2012 has barely begun and rock fans are already at each other’s throats. One measly month is all it took for any sense of decorum to dissolve. It’s too late now; the battle lines have been drawn and the debates are raging viciously across the Internet, but what could possibly have lulled music fans out their cosy early year hibernation?
The answer is simple enough; a solitary announcement from Download Festival that represented the tipping point, unleashing a wealth of conflicting emotions that had been simmering sedately for the last twelve months.
Two weeks ago, the UK’s most historic hard rock festival, Download, which takes place at Donnington the spiritual home of metal, announced a second batch of bands. On the surface it looked like a triumph; securing the live return of a recently reformed Soundgarden, an incredibly rare second festival appearance by Tenacious D, plus the mighty Machine Head, every metal head’s favourite band, back where they belong.
As the announcements continued to roll in few took notice when drum ‘n’ bass giants Chase & Status were announced. Everyone seemed to assume they were simply a nice addition designed to add a smidgeon of variety to a guitar heavy line up, but then it happened. Soundgarden accidently leaked the event poster, and all hell broke loose, roughly in this order: Chase & Status are subheadlining! They’re playing below The Prodigy! Two dance acts in a row! They’re above Machine Head! This is a Rock Festival! No it isn’t! You’re wrong, dance has no place here!
Truth be told this dance vs. rock debate has been raging for quite some time as an array of post-dub step acts (bro-step) have slowly become the biggest names in rock and metal. Skrillex the man notoriously dubbed “The Most Hated Man In Dub Step” has led the charge with blaring noise and incessant bass drops.
The young producer quickly converted veteran innovators Korn but young genre splicers were already taking up the sound weaving challenge. Enter Shikari’s new album flew into the charts at No. 4 last month on the back of their deeply dubby lead single “Arguing With Thermometers”. It would appear hard rock’s cutting edge is pointing firmly in the direction of big meaty bass drops and full dance fusion.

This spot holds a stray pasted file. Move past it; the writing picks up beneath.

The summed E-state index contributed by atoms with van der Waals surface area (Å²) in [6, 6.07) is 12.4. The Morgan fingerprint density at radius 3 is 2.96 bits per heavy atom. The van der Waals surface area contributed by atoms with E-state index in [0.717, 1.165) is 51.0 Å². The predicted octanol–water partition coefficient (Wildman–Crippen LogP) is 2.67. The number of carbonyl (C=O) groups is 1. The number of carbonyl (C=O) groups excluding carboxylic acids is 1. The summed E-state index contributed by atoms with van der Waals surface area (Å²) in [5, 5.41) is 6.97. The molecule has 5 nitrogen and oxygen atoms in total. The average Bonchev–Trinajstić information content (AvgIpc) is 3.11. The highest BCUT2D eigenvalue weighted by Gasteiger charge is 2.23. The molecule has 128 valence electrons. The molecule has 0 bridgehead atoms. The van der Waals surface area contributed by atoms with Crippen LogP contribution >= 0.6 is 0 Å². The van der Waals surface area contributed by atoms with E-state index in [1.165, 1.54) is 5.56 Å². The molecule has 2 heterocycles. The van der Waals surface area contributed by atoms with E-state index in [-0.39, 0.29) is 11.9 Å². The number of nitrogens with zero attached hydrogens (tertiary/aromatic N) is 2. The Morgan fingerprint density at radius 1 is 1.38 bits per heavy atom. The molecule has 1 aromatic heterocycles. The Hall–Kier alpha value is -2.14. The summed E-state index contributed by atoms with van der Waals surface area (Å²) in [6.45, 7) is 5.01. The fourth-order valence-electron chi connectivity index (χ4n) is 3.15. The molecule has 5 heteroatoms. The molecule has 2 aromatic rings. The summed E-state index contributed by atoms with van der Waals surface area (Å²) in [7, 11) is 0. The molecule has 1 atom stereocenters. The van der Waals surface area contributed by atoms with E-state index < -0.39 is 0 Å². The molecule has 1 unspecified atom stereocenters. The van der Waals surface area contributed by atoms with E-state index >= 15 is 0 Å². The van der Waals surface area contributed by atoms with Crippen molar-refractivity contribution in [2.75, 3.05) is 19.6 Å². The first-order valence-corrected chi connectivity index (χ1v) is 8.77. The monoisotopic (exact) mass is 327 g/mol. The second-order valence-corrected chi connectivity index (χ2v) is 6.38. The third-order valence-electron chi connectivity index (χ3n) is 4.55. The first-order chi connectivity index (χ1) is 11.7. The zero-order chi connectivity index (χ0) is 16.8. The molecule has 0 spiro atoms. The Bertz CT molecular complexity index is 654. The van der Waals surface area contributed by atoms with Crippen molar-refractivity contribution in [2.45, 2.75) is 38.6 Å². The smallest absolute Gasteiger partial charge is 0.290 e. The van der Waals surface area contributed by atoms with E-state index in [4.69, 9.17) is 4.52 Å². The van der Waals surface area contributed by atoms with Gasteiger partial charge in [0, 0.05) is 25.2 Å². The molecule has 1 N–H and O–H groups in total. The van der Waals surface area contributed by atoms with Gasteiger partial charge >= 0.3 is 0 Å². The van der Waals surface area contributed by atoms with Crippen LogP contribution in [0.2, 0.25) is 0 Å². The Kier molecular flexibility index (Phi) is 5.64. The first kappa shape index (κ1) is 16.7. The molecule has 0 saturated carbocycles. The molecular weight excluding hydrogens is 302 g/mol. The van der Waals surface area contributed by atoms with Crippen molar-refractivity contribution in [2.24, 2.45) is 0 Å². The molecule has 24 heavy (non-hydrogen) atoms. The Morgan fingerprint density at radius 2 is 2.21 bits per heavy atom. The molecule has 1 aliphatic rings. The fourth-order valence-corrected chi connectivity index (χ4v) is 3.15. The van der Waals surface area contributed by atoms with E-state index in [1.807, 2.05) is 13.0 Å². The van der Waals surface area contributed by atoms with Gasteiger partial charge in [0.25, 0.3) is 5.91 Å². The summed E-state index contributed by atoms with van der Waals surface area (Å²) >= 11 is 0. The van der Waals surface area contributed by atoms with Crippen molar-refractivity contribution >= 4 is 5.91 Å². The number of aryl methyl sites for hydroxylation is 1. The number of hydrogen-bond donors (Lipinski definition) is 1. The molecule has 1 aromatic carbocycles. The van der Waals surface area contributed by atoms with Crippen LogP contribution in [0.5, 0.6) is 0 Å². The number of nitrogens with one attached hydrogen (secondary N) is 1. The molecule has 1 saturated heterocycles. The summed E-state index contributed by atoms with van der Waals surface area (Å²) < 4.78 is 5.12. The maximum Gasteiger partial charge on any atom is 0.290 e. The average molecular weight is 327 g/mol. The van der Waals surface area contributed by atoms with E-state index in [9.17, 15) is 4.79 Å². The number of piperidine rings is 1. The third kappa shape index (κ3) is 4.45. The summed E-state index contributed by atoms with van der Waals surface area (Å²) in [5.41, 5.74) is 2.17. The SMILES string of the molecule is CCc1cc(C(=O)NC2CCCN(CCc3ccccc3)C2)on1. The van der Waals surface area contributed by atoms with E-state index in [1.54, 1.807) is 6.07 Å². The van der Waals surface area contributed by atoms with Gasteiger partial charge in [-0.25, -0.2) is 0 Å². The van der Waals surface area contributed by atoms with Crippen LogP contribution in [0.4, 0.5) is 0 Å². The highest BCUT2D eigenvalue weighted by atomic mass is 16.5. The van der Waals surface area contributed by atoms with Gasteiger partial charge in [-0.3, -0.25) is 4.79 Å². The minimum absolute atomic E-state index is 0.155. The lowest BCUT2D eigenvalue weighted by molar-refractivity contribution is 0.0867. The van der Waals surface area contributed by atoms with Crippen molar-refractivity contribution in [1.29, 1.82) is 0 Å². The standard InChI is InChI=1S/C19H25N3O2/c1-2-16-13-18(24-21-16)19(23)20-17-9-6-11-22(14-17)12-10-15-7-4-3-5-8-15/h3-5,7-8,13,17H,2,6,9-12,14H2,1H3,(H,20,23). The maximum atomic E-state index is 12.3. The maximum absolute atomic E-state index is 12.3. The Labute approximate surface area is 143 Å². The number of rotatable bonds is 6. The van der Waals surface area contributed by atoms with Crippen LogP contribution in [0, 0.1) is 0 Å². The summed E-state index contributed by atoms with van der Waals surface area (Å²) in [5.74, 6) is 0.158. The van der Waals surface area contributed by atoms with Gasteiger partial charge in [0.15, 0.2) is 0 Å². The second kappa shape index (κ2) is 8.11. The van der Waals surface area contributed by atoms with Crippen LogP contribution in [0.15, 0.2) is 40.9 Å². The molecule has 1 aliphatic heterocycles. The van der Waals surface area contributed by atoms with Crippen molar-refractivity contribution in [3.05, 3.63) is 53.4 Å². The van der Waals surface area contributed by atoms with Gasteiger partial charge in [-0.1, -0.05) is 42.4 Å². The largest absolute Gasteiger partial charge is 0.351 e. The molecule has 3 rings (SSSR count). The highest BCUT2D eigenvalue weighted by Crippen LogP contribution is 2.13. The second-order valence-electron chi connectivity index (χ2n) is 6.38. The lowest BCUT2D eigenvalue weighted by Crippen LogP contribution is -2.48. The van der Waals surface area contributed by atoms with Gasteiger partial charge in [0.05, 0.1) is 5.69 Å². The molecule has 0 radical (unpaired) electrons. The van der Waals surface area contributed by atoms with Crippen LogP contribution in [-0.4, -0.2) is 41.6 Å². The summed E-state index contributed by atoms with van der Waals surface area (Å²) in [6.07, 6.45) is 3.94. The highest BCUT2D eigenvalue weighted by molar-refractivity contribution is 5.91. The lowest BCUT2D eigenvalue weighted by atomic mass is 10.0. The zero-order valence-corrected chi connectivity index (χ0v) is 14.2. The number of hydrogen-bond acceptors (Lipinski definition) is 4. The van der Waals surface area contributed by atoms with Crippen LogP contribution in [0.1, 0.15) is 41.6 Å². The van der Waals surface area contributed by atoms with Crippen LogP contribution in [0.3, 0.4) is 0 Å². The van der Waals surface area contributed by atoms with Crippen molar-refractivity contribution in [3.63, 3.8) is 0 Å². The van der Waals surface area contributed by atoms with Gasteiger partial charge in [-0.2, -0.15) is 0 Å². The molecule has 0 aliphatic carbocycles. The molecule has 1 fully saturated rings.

The public are clearly eager for dub step infusions, and Skrillex’s debut album Voltage will be one of this year’s biggest releases, but why are guitar purists and certain hard rock fans so resistant? Is the union of guitar and beat, solo and bass drop, all that new?
Rock’s hard rock edge may have largely avoided the influence of dance culture but the same cannot be said of the indie and traditional rock ‘n’ roll. The punk revolution of 1977 changed what it meant to be in a rock band. A DIY aesthetic rose to prominence, not only could anyone be a rock star, but as punk morphed into post-punk, each and every rule and convention was systemically challenged, rearranged, and in some case thrown out all together.
The experiments were wild and pretty much every bizarre micro-genre that we know today, from industrial to abstract noise, has its origin in this tumultuous period. Unsurprisingly, these aspiring independent outfits flirted with dance music, everything else was fair game, so how could they resist? R’n’B, funk, African tribal beats, German Kruatrock, Brian Eno’s electronica, and even that most reviled of genres, disco, was co-opted, mutated and transformed into a new breed of sound.
Three bands loomed larger than most. The Talking Heads, with their maverick producer Brian Eno, destroyed the notion of a rock band. Isolating the members, recording abstract jams and lengthy passages only to break them down, chop them up, and glue them back together in the form of these warped white funk odysseys. Built on thick aquatic grooves and implausibly addictive repetition The Talking Heads’ masterpiece Remain In Light not only changed the fundamental structure of guitar rock, but it served as a forerunner for house music itself.